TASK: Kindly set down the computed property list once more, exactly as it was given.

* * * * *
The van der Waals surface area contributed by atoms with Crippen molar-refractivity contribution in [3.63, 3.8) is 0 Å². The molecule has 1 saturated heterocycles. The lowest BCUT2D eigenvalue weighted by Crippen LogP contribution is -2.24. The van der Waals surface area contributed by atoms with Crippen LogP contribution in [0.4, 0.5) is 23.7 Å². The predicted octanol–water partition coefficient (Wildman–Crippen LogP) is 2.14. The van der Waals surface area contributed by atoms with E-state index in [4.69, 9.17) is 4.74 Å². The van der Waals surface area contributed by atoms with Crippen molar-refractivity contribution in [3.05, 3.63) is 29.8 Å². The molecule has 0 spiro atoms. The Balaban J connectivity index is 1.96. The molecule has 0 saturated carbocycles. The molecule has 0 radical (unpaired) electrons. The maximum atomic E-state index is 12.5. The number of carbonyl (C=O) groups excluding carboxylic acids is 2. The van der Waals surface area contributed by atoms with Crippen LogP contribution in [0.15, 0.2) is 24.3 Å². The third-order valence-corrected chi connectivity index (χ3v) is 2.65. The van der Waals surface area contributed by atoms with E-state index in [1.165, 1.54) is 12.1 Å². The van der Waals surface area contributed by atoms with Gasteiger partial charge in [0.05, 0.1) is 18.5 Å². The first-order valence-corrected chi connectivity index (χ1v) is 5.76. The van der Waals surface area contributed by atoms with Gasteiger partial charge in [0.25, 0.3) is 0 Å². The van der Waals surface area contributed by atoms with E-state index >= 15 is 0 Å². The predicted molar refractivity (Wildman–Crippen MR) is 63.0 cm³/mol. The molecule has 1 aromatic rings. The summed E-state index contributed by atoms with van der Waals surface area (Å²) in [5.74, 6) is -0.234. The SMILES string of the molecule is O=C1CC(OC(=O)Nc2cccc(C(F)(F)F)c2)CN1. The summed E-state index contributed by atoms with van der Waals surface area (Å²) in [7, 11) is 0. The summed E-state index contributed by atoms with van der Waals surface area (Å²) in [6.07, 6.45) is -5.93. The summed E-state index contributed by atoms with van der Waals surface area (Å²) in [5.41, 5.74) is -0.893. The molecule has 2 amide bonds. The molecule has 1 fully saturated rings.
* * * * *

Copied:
The van der Waals surface area contributed by atoms with Crippen molar-refractivity contribution in [3.63, 3.8) is 0 Å². The molecule has 1 saturated heterocycles. The lowest BCUT2D eigenvalue weighted by Crippen LogP contribution is -2.24. The van der Waals surface area contributed by atoms with Crippen LogP contribution in [0.4, 0.5) is 23.7 Å². The predicted octanol–water partition coefficient (Wildman–Crippen LogP) is 2.14. The van der Waals surface area contributed by atoms with E-state index in [4.69, 9.17) is 4.74 Å². The van der Waals surface area contributed by atoms with Crippen molar-refractivity contribution in [3.05, 3.63) is 29.8 Å². The molecule has 0 spiro atoms. The Balaban J connectivity index is 1.96. The molecule has 0 saturated carbocycles. The molecule has 0 radical (unpaired) electrons. The maximum atomic E-state index is 12.5. The number of carbonyl (C=O) groups excluding carboxylic acids is 2. The van der Waals surface area contributed by atoms with Crippen LogP contribution in [0.15, 0.2) is 24.3 Å². The third-order valence-corrected chi connectivity index (χ3v) is 2.65. The van der Waals surface area contributed by atoms with E-state index in [1.165, 1.54) is 12.1 Å². The van der Waals surface area contributed by atoms with Gasteiger partial charge in [0.05, 0.1) is 18.5 Å². The first-order valence-corrected chi connectivity index (χ1v) is 5.76. The van der Waals surface area contributed by atoms with Gasteiger partial charge in [0.25, 0.3) is 0 Å². The van der Waals surface area contributed by atoms with E-state index >= 15 is 0 Å². The predicted molar refractivity (Wildman–Crippen MR) is 63.0 cm³/mol. The molecule has 1 aromatic rings. The summed E-state index contributed by atoms with van der Waals surface area (Å²) in [5.74, 6) is -0.234. The SMILES string of the molecule is O=C1CC(OC(=O)Nc2cccc(C(F)(F)F)c2)CN1. The summed E-state index contributed by atoms with van der Waals surface area (Å²) in [7, 11) is 0. The summed E-state index contributed by atoms with van der Waals surface area (Å²) in [6.07, 6.45) is -5.93. The summed E-state index contributed by atoms with van der Waals surface area (Å²) in [5.41, 5.74) is -0.893. The molecule has 2 amide bonds. The molecule has 1 fully saturated rings.